- Other Female Endocrinologic Tests
Tests for thyroid disease include thyroid stimulating hormone (TSH) alone and, when abnormal, thyroxine (T4). Additional tests and treatment may be performed as indicated. Serum prolactin (PRL) should be obtained if ovulation dysfunction or galactorrhea (breast secretion) are identified. Serum LH may be helpful in diagnosing polycystic ovarian disease. If abnormal androgen levels are suspected, testing assays may include testosterone and dehydroepiandrosterone sulfate (DHAS) as screening tests, and free testosterone (free T4), androstenedione (A), and 17-hydroxyprogesterone (17 OHP) if indicated, and rarely cortisol and adrenocorticotrophic hormone (ACTH). Karyotype may be indicated for individuals with suspected chromosomal abnormalities.
- Genetic Tests
Genetic tests of either or both partners may be indicated for individuals with suspected chromosonal or genetic abnormalities or by those in interested in knowing more about potential genetic health or problems.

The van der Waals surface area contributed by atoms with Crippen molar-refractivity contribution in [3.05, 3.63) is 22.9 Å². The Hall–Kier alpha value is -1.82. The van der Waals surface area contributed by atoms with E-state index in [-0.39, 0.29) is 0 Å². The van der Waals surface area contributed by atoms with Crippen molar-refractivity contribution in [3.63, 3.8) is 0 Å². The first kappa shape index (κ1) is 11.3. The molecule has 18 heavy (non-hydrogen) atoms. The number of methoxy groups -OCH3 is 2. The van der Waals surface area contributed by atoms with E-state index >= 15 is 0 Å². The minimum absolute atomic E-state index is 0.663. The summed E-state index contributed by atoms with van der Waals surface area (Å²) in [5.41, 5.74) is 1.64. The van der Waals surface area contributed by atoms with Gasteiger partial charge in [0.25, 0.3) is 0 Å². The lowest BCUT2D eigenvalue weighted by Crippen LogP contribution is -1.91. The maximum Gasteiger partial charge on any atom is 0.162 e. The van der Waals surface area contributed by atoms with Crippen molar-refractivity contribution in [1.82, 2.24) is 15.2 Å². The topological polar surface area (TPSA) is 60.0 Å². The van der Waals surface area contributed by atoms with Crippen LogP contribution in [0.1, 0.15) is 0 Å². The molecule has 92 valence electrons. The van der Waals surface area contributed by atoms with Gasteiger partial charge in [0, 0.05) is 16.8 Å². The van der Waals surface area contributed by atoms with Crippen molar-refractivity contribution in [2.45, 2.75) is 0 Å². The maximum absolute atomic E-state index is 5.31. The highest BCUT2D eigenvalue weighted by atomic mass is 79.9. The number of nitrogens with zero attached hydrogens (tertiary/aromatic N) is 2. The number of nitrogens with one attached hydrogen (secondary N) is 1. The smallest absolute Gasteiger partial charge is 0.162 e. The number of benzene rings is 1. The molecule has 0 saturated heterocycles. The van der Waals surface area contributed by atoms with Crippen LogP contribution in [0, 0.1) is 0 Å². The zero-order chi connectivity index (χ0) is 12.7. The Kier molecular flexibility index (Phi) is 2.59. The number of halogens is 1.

- Basal Body Temperature Charting (BBT)
- Pelvic Factor Investigation
If your fertility physician suspects a physical or anatomic problem within the women’s pelvis, one or more of the following diagnostic tests are likely to be used:
- Ultrasonography and Sonohysterography
Ultrasonography is a common tool utilized in the diagnosis of infertile patients. Ultrasonography is useful for the diagnosis of myomas, adenomyosis, adnexal or pelvic masses, intrauterine polyps, congenital abnormalities, and polycystic ovarian disease. Enlargement of blocked fallopian tubes (hydrosalpinges) can often also be diagnosed by ultrasonography. The recent widespread utilization of sonohysterography has further improved ultrasonography’s role in diagnosis of infertile conditions. Studies have shown that these tests are generally quite accurate. Since this technique is also a simple office procedure, it is often used instead of or in conjunction with hysteroscopy.